Victorian Tussie Mussie
“Tussie-mussie” is a quaint, endearing term from the early 1400s for small, round bouquets of herbs and flowers with symbolic meanings. The word coaxes smiles from audiences I address around the country, and many people are delighted to discover this archaic custom. What application can tussie-mussies possibly have in today’s world, where women and men carrying briefcases and cellular phones have neither free hands to carry a tussie-mussie nor spare minutes to invest in antiquated customs?
I’ve come to understand that people today treasure the notion of tussie-mussies because each one is personal and unique; every sprig and blossom in each little nosegay conveys a “meaning” in the old-time language of flowers. Depending on which herbs are included, a wide variety of personal messages can be sent. This silent language of flowers allows a blasé generation to express poignant and touching sentiments without having to come right out and say them in words. The flowers say them for us.
A case in point: When a dear friend of mine had a miscarriage, I couldn’t really find the words to tell her how I felt, nor did I think that either of us would be comfortable if I tried. Instead, I gave her a pretty little tussie-mussie made of grass (which alludes to the fleeting quality of life), a white rosebud (a heart untouched by love), wood sorrel (maternal love), elderberry (sympathy), goldenrod (encouragement), and flowering reed (confidence in heaven), with a card explaining this symbolism. This fragrant and visual expression of grief comforted us both.
Another time, a chum gathered a group of friends to take me out to lunch for an “important” birthday. Imagine my chagrin later when I realized that I’d totally forgotten her birthday. To make amends, I gave her a tussie-mussie that included opium poppy (forgetfulness), sweet marjoram (blushes), brambles (remorse), rosemary (remembrance), Japanese rose (never too late to make amends), and coltsfoot (justice shall be done you). We both got a chuckle out of that one, and we’re still good friends.
Evolution Of A Subtle Language
Tussie-mussies and nosegays of herbs and flowers were carried by women and men from ancient times through the Middle Ages; their popularity swelled in prerevolutionary France and again on both sides of the Atlantic during the Victorian era. During the nineteenth century, instructions on how to make tussie-mussies abounded in American periodicals such as Godey’s Lady’s Book and Peterson’s, and young ladies were judged socially on their skill in making hand bouquets. Integral to the tradition of tussie-mussies was the symbolism of the component plants.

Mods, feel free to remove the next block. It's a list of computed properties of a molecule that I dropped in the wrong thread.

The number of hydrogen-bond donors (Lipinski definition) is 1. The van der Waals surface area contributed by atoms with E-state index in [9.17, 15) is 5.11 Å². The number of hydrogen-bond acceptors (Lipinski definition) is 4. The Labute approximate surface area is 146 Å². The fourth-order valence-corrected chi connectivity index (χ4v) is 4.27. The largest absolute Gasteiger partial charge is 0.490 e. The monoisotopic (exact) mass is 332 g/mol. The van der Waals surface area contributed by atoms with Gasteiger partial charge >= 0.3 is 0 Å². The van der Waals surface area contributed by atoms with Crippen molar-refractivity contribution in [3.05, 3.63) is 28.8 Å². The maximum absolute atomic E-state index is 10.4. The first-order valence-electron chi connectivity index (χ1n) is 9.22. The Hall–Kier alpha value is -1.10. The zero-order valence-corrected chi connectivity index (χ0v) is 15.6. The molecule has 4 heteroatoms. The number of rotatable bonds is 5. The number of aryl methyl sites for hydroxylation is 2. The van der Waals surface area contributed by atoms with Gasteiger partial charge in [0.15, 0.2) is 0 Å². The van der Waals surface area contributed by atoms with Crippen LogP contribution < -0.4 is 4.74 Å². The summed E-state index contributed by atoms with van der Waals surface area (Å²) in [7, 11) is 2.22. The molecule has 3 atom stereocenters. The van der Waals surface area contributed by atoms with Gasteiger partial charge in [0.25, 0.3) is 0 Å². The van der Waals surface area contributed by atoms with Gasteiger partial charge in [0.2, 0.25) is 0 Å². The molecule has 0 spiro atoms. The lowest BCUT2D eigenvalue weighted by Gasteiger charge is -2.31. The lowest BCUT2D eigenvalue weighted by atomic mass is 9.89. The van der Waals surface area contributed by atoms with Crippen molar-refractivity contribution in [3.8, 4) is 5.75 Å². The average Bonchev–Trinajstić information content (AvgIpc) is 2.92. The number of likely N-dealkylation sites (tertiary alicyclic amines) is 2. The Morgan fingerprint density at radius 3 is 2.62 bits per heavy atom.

The language of flowers developed in France before the French Revolution. It was based on a number of historical antecedents, including Greek and Roman mythology, the Judeo-Christian heritage, herbal medicine, Renaissance art and literature, and the Turkish Selam, a rhyming language of objects that represent sentiments. Each herb, flower, and tree was assigned a symbolic meaning based on its appearance, fragrance, or associations. Many plants acquired more than one meaning because of their inclusion in disparate traditions, and often these meanings were contradictory. Thus, basil meant “best wishes” in Italy, “hatred” in Greece, and “sacred” in India. To distinguish among these choices, a little note included with the tussie-mussie indicated which meaning was intended. Dozens of language-of-flowers dictionaries were written during the Victorian era to help the public explicate these symbolic bouquets. On the other hand, numerous plants acquired the same meaning. For example, galax, ivy, gerbera daisy, Peruvian lily, pine, pussy willow, and yellow rose all mean “friendship”, according to different sources. The lists of plants that symbolize love, joy, or health are even longer.